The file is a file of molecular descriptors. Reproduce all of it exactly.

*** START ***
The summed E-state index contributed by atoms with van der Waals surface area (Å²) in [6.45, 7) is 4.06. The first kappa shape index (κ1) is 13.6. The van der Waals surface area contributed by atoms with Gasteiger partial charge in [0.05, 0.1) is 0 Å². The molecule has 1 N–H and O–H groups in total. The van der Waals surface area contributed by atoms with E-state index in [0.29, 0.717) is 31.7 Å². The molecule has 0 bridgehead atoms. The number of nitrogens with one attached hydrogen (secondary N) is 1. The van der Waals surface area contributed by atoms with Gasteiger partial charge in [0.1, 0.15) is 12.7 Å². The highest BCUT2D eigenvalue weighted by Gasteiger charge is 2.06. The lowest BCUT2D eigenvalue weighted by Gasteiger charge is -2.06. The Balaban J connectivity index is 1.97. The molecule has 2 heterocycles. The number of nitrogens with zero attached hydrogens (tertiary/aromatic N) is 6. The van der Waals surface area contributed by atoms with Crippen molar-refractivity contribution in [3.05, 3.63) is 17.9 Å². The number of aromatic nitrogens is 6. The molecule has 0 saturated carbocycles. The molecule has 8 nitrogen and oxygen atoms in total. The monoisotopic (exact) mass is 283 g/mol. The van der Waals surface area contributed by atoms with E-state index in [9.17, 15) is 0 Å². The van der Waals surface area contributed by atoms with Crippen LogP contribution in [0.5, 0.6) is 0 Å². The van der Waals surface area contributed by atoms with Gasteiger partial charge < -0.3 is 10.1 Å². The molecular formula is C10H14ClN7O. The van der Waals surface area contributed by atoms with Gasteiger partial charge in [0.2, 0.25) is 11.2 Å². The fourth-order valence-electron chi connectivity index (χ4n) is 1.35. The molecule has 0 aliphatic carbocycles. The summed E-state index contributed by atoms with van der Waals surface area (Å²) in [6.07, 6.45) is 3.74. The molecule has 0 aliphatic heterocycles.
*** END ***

The summed E-state index contributed by atoms with van der Waals surface area (Å²) in [6.45, 7) is 4.06. The first kappa shape index (κ1) is 13.6. The van der Waals surface area contributed by atoms with Gasteiger partial charge in [0.05, 0.1) is 0 Å². The molecule has 1 N–H and O–H groups in total. The van der Waals surface area contributed by atoms with E-state index in [0.29, 0.717) is 31.7 Å². The molecule has 0 bridgehead atoms. The number of nitrogens with one attached hydrogen (secondary N) is 1. The van der Waals surface area contributed by atoms with Gasteiger partial charge in [0.1, 0.15) is 12.7 Å². The highest BCUT2D eigenvalue weighted by Gasteiger charge is 2.06. The lowest BCUT2D eigenvalue weighted by Gasteiger charge is -2.06. The Balaban J connectivity index is 1.97. The molecule has 2 heterocycles. The number of nitrogens with zero attached hydrogens (tertiary/aromatic N) is 6. The van der Waals surface area contributed by atoms with Crippen molar-refractivity contribution in [3.05, 3.63) is 17.9 Å². The number of aromatic nitrogens is 6. The molecule has 0 saturated carbocycles. The molecule has 8 nitrogen and oxygen atoms in total. The monoisotopic (exact) mass is 283 g/mol. The van der Waals surface area contributed by atoms with E-state index in [9.17, 15) is 0 Å². The van der Waals surface area contributed by atoms with Crippen LogP contribution in [0.5, 0.6) is 0 Å². The van der Waals surface area contributed by atoms with Gasteiger partial charge < -0.3 is 10.1 Å². The molecular formula is C10H14ClN7O. The van der Waals surface area contributed by atoms with Gasteiger partial charge in [0.2, 0.25) is 11.2 Å². The fourth-order valence-electron chi connectivity index (χ4n) is 1.35. The molecule has 0 aliphatic carbocycles. The summed E-state index contributed by atoms with van der Waals surface area (Å²) in [6.07, 6.45) is 3.74. The molecule has 0 aliphatic heterocycles.